Smartphones don't alleviate negative feelings, instead it will only makes things worse, says a new study.
Using a mobile phone for temporary relief from negative emotions could worsen psychological conditions and spiral into unregulated and problematic use of mobile phones, said Prabu David, dean, College of Communication Arts and Science at Michigan State University.
"The research bears out that despite all the advances we have made, there is still a place for meaningful, face-to-face interaction," said David, an alumnus of Loyola College, Chennai, India.
He said that people who substitute electronic interaction for the real-life human kind find little if any satisfaction. It is the second reason that can cause trouble. However, habitual or ritualistic use to pass time is not strongly associated with it.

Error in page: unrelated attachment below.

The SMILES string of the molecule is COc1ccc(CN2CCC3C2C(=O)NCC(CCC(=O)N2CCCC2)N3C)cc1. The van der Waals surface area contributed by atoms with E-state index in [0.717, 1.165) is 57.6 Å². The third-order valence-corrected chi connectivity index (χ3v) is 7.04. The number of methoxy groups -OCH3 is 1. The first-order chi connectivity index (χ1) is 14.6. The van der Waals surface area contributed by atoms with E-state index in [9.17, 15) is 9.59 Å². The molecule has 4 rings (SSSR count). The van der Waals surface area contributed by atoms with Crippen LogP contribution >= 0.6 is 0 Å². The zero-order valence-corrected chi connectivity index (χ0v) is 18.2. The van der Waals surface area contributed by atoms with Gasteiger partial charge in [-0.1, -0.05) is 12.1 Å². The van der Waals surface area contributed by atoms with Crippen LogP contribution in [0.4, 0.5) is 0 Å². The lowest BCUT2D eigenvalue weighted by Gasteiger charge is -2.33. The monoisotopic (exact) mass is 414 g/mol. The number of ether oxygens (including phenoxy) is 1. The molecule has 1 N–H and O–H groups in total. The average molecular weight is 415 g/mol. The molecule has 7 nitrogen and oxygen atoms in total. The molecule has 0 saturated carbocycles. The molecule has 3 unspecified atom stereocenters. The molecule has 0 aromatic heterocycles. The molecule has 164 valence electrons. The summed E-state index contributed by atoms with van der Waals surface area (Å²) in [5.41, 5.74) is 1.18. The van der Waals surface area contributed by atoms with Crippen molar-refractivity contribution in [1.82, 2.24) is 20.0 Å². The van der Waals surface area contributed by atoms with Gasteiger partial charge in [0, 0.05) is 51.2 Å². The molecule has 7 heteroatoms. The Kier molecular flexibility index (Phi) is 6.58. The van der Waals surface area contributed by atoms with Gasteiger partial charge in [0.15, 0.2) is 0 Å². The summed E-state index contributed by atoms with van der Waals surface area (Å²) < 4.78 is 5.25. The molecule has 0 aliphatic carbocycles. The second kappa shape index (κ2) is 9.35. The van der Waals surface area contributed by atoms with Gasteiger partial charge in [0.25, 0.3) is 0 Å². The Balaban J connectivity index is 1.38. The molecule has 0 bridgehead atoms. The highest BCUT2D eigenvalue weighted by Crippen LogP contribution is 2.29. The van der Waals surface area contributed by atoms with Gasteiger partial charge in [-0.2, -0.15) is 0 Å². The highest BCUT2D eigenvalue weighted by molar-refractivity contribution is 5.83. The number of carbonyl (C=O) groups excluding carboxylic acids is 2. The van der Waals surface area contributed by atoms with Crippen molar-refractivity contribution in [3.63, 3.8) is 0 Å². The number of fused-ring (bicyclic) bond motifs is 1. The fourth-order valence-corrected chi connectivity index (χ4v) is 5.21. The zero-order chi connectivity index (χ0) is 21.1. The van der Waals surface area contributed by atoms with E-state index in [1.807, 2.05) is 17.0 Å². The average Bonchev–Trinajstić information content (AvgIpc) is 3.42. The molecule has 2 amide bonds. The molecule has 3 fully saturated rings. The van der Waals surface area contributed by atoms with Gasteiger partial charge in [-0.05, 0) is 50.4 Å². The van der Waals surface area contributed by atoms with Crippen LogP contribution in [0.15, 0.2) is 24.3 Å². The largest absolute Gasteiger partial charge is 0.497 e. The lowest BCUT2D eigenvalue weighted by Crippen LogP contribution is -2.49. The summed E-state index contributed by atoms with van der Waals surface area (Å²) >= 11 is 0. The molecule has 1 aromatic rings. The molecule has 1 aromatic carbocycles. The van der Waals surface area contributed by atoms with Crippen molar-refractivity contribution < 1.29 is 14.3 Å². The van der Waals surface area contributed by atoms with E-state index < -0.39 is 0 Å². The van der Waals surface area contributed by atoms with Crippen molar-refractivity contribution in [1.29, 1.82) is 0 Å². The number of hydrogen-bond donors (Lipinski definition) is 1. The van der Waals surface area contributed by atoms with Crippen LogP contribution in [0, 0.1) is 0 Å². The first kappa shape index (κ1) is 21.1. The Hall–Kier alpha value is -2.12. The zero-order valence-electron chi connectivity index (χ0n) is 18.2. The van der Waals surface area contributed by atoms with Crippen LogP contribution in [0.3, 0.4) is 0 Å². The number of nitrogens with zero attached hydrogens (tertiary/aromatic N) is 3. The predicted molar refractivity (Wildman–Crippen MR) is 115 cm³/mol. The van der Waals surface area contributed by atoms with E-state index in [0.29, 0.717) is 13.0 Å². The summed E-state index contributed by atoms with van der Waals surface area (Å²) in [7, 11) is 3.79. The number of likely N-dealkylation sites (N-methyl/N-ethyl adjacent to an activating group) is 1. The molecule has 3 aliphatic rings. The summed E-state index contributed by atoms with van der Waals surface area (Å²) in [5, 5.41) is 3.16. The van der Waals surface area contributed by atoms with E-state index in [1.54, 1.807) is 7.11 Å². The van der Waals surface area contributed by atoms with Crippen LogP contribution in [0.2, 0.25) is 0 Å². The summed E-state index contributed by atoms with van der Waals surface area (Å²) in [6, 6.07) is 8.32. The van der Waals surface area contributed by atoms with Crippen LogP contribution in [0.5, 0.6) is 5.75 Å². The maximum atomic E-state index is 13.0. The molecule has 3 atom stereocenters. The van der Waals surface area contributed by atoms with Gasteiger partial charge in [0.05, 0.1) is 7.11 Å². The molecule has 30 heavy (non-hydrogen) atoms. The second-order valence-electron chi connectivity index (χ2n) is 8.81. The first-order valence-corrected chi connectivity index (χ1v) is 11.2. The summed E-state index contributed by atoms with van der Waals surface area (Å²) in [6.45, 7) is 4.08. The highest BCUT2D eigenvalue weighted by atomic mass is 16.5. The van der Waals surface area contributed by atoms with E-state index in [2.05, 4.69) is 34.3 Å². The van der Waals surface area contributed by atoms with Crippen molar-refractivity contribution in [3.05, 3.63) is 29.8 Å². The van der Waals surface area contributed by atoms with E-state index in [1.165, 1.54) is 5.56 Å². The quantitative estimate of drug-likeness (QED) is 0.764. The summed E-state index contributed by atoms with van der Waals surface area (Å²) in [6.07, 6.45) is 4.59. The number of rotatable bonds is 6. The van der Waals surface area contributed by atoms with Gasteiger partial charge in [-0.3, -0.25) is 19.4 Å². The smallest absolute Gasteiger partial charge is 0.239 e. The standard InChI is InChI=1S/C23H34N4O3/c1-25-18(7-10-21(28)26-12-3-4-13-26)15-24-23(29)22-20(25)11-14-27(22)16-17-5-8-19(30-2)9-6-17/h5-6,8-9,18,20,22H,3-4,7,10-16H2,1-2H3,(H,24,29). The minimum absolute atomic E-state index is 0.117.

"The mobile phone can do a range of things that simulate human interaction. It seduces us into believing it is real, but the fact remains it's still synthetic," he added.
The researchers examined two pathways for habitual use of a smart phone: To either pass the time or entertain, or to alleviate feelings of sadness or depression by seeking out others.
"This suggests that problematic use of mobile phone is fueled in part by the purposeful or deliberate use of the mobile phone to relieve or alleviate negative feelings," he said.
"Engaging in more face-to-face interaction can work as an antidote to the development of problematic mobile phone use," said Dr Jung-Hyun Kim from Sogang University, Seoul, South Korea. The study was published in the journal Computers in Human Behavior